They will provide medical, psychological, legal and logistical support
The alarming rise in cases of child abuse and the delay in victims getting justice has spurred the Karnataka State Commission for Protection of Child Rights (KSCPCR) to propose the setting up of a system that provides medical, psychological, legal and logistical support in a child-friendly environment.
The commission has proposed hospital-based Collaborative Child Protection Units (CCPU) in six hospitals in Bangalore. It has sent a proposal to the Health Department and the Medical Education Department to collaborate with designated hospitals to set up units in six zones, which will use multidisciplinary approach to protect the best interests of child victims.
The proposal follows a meeting held last month by the commission with doctors, police officials, various non-governmental organisations, legal personnel and child protection specialists.
Commission Chairperson Nina Nayak said that the private nature of crime, fear of ostracism, difficulties children experience in recounting what they have gone through and the unfriendly complaint registration and redressal mechanisms are some of the reasons why victims of child abuse do not get justice.
Victims, along with their families, “require thorough investigation, medical aid, effective and timely redressal mechanisms, rehabilitation and counselling,” she has said in her letter to Health Secretary E.V. Ramana Reddy and I.M. Vittala Murthy, Medical Education Secretary, adding that forming CCPUs requires special training of deputed staff in handling such cases as well as providing logistical support.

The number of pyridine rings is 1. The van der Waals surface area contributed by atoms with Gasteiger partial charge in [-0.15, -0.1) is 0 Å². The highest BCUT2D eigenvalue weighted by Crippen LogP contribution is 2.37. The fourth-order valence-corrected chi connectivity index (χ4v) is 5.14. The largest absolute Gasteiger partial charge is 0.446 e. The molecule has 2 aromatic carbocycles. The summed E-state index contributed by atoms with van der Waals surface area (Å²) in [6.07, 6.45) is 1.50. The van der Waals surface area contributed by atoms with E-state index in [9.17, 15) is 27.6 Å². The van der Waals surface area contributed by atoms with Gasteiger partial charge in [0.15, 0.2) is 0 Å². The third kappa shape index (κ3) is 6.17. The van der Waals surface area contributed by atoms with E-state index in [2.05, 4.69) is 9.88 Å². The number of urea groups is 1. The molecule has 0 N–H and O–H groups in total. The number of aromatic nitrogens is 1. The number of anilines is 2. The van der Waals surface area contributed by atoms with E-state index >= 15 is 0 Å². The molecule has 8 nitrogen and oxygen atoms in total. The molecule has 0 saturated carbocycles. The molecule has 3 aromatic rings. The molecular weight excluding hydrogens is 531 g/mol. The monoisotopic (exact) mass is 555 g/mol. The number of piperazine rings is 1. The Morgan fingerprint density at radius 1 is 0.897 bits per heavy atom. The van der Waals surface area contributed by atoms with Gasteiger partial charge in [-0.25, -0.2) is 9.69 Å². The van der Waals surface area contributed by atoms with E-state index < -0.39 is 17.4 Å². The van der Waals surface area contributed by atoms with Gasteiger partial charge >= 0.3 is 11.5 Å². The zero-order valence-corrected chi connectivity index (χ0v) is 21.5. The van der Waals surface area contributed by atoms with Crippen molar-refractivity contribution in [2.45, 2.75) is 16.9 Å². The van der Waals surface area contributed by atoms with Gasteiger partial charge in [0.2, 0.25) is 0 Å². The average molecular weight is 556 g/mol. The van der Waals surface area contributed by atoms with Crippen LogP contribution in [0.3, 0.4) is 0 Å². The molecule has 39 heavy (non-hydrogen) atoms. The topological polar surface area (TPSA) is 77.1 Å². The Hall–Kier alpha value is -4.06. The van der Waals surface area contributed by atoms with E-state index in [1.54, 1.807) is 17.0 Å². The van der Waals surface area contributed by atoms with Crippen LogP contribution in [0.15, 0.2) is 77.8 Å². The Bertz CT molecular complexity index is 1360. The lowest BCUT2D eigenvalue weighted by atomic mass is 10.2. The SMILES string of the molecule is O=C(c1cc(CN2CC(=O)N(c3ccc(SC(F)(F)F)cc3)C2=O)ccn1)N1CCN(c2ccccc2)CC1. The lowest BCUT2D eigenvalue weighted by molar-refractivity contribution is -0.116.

The concept note on setting up of CCPUs identifies several objectives, including providing easy and accessible process for reporting child abuse, establishment of child-friendly procedures at all levels and ensuring that every victim is interviewed by a trained doctor, police personnel or social worker. It proposes the setting up of a central data collection centre for the State.
Mr. Reddy told The Hindu the Health Department was open to the idea.
“We will discuss it with KSCPCR and decide on how to take it forward,” he said.
Heads of all the hospitals identified for setting up the units welcomed the move
Medical Director and Dean of M.S. Ramaiah Teaching Hospital D.C. Sundaresh said four doctors from Obstetrics and Gynaecology, Paediatrics and Forensic Medicine apart from one nursing superintendent and casualty medical officer had been chosen to undergo training on how to interview and record statements of victims of child abuse.